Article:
July 15, 2013 | Contribution by
JOSé LUIS POLANCO
José Luis Polanco is the Director of the Project Coordinating Unit at the Ministry of Labor, Dominican Republic
Photo Credit: Youth and Employment Program, Ministry of Labor
In the Dominican Republic, the unemployment rate among young people (18-29) is around 26.6 percent, more than double the rate for adults. Job quality is also an issue, with youth mostly employed in the informal sector, where wages are low and benefits rare. An important and innovative program aimed at improving this situation is the Youth and Employment Program—known as Juventud y Empleo (JE)—begun in 2001. It is aimed at poor at-risk youth aged 16-29, who are out of school and lack a regular job. It combines classroom training with a subsequent internship period. And it also has a novel review element: built-in experimental evaluations so managers can keep tweaking the program design.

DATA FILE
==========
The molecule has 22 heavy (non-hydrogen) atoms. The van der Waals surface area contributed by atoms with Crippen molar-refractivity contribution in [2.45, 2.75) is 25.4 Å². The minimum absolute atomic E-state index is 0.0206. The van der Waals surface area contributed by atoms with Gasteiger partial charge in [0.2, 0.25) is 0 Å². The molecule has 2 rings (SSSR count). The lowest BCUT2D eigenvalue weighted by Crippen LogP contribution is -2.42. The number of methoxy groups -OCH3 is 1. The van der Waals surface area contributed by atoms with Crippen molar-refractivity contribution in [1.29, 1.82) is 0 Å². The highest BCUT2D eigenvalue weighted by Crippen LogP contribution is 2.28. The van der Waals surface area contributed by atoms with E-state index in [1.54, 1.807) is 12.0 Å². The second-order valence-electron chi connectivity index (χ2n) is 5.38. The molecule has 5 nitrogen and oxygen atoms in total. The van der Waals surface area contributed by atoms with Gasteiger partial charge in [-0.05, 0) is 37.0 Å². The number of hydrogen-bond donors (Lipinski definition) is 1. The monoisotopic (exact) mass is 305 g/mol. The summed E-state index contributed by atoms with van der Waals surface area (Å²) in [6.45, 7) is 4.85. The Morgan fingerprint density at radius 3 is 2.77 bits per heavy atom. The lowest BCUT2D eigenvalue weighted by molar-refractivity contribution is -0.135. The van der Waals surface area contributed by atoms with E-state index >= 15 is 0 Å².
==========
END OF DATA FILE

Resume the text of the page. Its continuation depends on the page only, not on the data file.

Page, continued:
The JKP recently asked José Luis Polanco—the Director of the Project Coordinating Unit in the Ministry of Labor—about the latest program evaluation, which for the first time looked at both labor market outcomes (employment, wages, benefits) and outcomes related to youth behavior, expectations, and non-cognitive skills. He tells us that the results were mixed. There was some evidence of higher incomes and benefits (health insurance), especially for males, along with promising results on the "soft skills" side. But there were no significant signs of overall higher employment. Thus, the program is now being modified to further increase time spent on the basic skills module. Efforts are also under way to get more input from entrepreneurs on their needs and more strongly link the National Employment Service with the key business associations.